Components—Part 2: Chip Beads Reflect and Absorb Noise
Short-range wireless communication technologies such as Wi-Fi and Bluetooth have made it possible for familiar electronic devices to easily send and receive data wirelessly. However, if noise emitted by electronic devices interferes with their built-in antennas, communication may be interrupted and data processing may be reduced. With the emergence of technologies like 5G and the shift towards an IoT society, noise countermeasures are becoming increasingly essential.
Chip beads, which take advantage of the unique characteristics of ferrite, are components that can easily remove noise by being inserted in series with transmission lines that are likely to radiate noise. They are widely used in a variety of devices due to their convenience. It’s also an effective noise countermeasure after a PCB pattern design is completed. Despite its small size, it is a very dependable noise suppression component.
The square wave of a digital signal is a collection of a variety of frequency components
Even the most complex signal waveform that repeats periodically is composed of a sine wave at a fundamental frequency and its integer multiple harmonics. This was shown mathematically through the Fourier series expansion, derived by the 19th-century French mathematician Joseph Fourier. The FFT (Fast Fourier Transform) analyzer (spectrum analyzer), used to analyze signal waveforms and others, is a practical application of this principle. If you analyze the frequency spectrum of various musical instruments, sounds, and human voices using an FFT analyzer, you will find that they consist of a fundamental wave and its harmonics.
The square wave of a digital signal is also the sum of a sine wave at a fundamental frequency and its odd-numbered harmonics. In electronic devices where the high and the low of a waveform represent a digital signal of 0 or 1, noise superimposed on the signal line disturbs the square wave and, if left unchecked, can cause a variety of adverse effects.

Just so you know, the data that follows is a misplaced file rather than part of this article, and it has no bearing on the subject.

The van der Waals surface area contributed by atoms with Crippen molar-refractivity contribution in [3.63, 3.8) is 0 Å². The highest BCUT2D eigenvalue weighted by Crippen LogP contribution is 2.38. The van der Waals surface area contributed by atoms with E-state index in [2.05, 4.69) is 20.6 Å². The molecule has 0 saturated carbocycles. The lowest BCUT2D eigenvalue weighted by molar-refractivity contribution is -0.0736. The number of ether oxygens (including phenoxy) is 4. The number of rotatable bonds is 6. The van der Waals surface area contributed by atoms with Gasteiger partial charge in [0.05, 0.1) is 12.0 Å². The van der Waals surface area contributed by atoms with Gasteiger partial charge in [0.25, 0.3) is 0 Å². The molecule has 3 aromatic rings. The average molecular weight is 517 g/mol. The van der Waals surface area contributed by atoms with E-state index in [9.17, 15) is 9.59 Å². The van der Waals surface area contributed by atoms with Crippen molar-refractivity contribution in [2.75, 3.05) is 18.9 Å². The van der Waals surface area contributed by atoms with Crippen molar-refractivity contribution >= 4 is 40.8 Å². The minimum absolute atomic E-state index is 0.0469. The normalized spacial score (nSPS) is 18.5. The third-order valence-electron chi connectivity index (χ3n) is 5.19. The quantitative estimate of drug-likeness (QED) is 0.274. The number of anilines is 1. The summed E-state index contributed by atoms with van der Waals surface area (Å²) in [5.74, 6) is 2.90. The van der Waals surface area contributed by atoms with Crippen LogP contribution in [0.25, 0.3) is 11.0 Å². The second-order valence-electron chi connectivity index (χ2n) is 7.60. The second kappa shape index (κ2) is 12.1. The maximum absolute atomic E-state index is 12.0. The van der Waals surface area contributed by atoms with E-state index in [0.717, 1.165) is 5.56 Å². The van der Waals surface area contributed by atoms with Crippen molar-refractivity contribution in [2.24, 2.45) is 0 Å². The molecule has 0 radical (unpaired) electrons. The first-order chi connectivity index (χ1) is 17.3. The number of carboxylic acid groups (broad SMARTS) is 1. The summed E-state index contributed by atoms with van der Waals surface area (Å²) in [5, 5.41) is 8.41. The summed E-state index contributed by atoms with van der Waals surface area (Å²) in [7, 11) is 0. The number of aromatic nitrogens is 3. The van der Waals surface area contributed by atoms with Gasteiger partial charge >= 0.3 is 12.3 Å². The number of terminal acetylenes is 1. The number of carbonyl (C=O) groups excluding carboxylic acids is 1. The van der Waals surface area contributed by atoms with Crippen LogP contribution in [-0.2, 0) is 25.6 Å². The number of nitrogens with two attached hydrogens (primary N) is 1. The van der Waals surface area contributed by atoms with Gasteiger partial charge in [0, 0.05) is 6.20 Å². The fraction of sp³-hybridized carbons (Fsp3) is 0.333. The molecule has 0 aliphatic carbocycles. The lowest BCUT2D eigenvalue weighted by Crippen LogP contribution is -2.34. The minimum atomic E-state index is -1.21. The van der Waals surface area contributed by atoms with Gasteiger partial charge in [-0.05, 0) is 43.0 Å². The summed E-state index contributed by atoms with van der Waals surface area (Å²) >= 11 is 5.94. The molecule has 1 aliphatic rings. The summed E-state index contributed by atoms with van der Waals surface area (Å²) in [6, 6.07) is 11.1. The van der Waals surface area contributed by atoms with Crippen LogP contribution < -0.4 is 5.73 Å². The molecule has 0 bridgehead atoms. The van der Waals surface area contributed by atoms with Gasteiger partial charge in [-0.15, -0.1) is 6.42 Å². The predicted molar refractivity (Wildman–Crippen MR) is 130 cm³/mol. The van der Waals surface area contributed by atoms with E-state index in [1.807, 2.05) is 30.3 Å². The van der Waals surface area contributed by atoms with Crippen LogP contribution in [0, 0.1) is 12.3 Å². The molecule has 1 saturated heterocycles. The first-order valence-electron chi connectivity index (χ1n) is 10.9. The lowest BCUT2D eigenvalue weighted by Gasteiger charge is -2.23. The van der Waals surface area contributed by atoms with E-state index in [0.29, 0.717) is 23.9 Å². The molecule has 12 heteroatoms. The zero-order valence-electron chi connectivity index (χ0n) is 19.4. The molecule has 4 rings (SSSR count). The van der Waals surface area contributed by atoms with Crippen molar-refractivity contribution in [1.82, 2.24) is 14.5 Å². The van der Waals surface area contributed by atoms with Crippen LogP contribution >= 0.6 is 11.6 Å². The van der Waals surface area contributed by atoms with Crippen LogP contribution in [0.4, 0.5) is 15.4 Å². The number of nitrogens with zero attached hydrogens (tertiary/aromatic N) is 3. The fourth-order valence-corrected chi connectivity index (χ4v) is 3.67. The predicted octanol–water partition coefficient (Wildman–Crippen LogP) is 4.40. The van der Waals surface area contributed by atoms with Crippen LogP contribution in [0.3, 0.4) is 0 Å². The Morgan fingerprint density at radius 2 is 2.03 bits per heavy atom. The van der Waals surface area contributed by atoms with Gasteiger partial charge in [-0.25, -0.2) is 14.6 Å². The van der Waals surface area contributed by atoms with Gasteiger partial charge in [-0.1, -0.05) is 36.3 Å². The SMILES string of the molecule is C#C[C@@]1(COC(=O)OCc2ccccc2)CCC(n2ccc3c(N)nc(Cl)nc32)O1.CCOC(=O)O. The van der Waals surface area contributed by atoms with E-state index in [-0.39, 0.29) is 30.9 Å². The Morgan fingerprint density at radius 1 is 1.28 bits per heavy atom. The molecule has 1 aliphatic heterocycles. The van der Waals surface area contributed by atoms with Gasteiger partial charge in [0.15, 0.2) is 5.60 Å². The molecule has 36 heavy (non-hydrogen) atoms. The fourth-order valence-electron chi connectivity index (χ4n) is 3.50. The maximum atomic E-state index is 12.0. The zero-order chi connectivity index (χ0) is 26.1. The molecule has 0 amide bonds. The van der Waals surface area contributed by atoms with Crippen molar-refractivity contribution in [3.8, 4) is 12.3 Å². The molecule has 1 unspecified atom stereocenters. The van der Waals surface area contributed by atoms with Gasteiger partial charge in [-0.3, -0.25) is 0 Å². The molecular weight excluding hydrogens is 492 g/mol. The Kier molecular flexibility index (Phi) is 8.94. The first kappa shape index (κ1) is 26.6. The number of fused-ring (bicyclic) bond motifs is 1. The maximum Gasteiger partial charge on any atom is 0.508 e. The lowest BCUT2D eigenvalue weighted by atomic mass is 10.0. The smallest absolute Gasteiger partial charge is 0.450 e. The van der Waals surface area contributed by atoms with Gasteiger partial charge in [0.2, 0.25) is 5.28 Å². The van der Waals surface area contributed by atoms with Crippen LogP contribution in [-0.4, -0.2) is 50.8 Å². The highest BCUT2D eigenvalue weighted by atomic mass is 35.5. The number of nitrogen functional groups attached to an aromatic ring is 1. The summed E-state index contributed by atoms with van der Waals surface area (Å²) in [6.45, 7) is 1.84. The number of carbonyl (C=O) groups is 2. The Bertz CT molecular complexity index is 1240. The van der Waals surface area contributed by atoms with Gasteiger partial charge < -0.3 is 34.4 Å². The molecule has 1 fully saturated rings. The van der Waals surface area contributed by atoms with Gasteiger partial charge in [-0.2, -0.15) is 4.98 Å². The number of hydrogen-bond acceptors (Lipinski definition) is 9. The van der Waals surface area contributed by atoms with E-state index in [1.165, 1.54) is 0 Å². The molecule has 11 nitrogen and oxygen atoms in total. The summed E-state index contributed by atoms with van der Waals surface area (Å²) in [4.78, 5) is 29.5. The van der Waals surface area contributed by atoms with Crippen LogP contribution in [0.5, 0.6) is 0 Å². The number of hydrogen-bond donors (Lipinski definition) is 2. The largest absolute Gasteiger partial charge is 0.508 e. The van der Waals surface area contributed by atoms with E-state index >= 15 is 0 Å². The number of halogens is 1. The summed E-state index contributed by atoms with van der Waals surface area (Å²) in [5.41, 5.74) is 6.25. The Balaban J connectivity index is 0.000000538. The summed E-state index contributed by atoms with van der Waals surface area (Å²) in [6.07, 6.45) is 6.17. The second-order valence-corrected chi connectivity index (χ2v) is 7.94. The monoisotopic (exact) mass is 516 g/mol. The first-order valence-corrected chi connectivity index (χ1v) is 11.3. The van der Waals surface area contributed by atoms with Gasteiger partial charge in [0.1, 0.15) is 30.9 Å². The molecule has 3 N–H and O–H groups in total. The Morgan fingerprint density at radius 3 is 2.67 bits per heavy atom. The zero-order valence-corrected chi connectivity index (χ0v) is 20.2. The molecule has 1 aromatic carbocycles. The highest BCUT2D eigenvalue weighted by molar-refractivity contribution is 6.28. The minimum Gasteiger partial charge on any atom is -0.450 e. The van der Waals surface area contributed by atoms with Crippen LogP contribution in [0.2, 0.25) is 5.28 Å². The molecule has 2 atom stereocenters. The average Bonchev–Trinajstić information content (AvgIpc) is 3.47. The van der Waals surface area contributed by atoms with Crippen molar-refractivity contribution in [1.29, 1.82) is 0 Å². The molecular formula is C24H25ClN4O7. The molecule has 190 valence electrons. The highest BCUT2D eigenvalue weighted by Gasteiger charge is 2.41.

When a current flows through a signal line, magnetic field lines are generated. There is also a resistive component in the signal line, as well as an invisible capacitive component between the signal line and ground called stray capacitance (capacitance created between two conductors with a potential difference). Because of these “hidden elements” in the signal line not drawn anywhere on a circuit diagram, the waveform could get distorted or wriggle around (ringing) even if the input signal is a pristine square wave. In particular, if the impedance (resistance in an AC circuit) of the transmitting and receiving sides is mismatched, the signal will be returned as a reflected wave at the boundary of the signal line, causing the circuit to fail or radiate noise to its surroundings.
In smartphones and other devices where components are mounted in high-densities, noises emitted by the device itself can interfere with a proximate built-in antenna, resulting in poor reception and other issues. This is the so-called autointoxication problem.
Chip beads, which cleverly take advantage of the characteristics of ferrite, are often used as a simple and effective countermeasure for these noise problems. Chip beads are named after perforated beads used in ornaments like necklaces. This stems from the early days when conductors were actually placed through hollow ferrite material. Later, in response to the demand for miniaturization of electronic components, chip beads—with a structure in which a coil is formed inside the ferrite body using laminar fabrication techniques—came to be used. Though no longer a hollow structure, the original “bead” name was retained.
Chip beads blend the properties of both an inductor and a resistor
Noise, just like a signal , is a form of electrical energy. Why, then, are ferrite chip beads able to selectively remove noise components only?